Are your work boots tax deductible? This is a question that a lot of people find themselves asking, especially around this time of year. It can be a rather difficult question to answer, so it is no wonder that so many people want to know whether or not they can actually claim their work boots as a tax deduction. The problem is not so much with the question itself, but more so with how confusing it can be when it comes to knowing what can be deducted and what cannot. In addition, one person might very well be able to deduct their work boots from their taxes while the person next to them cannot take the same deduction. This alone is enough to confuse even the most conscientious individuals until they feel like they are running around in circles trying to sort things out.
Why does this question have to be so confusing? It isn’t exactly a secret that doing taxes can be confusing in and of itself. The truth is, there really isn’t all that much about the entire process that anyone in their right mind would consider simple. For the purposes of this particular question, a person can take a tax deduction on their work boots if they are boots that must be worn in order for them to perform their job and are not necessarily considered suitable for wearing while doing much of anything else. In other words, if you have to have a specific pair of boots for work and you never wear them when you are not working, then you can claim them as a tax deduction. However, if you have work boots that you wear at work and you wear them for things while you are off duty, you cannot claim them in any capacity.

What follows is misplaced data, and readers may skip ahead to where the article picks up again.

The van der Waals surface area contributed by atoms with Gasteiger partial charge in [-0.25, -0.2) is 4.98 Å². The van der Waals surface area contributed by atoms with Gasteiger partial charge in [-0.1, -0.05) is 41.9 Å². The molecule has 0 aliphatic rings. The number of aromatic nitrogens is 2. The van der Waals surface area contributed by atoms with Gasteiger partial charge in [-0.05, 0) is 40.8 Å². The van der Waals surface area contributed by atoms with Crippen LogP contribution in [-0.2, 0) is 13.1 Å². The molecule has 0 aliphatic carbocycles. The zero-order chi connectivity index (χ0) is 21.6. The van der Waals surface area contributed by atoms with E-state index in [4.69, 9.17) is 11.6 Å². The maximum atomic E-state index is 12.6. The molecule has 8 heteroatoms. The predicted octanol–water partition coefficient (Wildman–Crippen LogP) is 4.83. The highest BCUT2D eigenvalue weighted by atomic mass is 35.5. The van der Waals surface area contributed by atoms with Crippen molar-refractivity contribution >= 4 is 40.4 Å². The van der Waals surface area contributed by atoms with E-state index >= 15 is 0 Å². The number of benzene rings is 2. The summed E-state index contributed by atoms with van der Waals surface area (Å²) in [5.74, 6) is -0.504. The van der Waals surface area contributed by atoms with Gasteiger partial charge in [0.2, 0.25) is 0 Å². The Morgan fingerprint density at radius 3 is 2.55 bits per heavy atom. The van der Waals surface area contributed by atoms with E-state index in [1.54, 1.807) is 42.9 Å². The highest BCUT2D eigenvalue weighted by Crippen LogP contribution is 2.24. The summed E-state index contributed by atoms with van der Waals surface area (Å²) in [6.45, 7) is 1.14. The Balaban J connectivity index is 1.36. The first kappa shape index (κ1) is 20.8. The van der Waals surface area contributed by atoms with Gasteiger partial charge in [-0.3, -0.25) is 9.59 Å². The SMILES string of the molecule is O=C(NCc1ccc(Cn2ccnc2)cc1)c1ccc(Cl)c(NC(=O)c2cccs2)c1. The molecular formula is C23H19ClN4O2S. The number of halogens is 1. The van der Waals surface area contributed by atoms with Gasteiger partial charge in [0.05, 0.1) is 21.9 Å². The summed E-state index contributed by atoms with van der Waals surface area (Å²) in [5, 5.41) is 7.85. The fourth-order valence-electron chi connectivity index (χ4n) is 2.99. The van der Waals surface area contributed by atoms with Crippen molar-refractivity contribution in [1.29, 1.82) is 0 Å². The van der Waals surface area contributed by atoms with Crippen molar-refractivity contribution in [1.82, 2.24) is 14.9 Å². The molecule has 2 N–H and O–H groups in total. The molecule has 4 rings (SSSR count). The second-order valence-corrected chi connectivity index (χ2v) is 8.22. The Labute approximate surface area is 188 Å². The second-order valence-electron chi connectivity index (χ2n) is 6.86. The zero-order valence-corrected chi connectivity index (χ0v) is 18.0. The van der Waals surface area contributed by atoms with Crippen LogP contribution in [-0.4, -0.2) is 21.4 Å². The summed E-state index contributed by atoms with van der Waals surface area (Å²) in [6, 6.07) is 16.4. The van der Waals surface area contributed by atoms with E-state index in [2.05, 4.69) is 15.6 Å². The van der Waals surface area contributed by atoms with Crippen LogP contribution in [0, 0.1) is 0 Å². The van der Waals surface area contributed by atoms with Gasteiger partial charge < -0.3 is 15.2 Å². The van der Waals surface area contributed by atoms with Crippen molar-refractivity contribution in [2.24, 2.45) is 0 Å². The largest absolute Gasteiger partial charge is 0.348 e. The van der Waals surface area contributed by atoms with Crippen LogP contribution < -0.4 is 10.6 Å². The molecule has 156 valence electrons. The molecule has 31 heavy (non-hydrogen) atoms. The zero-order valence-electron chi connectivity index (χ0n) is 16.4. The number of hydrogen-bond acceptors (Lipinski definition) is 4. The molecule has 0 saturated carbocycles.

It is obviously easier to claim this type of deduction if you have a job that requires the use of very specific footwear. For example, people that work as first responders typically wear what are commonly known as EMS boots. There is really not much of a chance that you are going to find yourself wearing these while you are trying to kick back and relax on a Saturday afternoon but you must have them in order to do your job. Therefore, something like this would be allowed as a tax deduction. On the other hand, if you work at a fitness center and you are purchasing footwear such as sneakers, you are probably not going to get away with making that claim because there is a better-than-average chance that you would end up wearing that type of footwear even when you are off duty. Of course, there are other types of jobs that also require specialized footwear. With that being said, this is a very specific question that comes down to what you do for a living and what types of clothing you have to have in order to complete that job.
In addition, you can typically forget about the tax deduction if you get any type of uniform allowance through your employer, especially if they are paying 100 percent of your uniform cost. However, you might still be able to take a partial deduction if they are only covering a certain percentage of your uniform costs.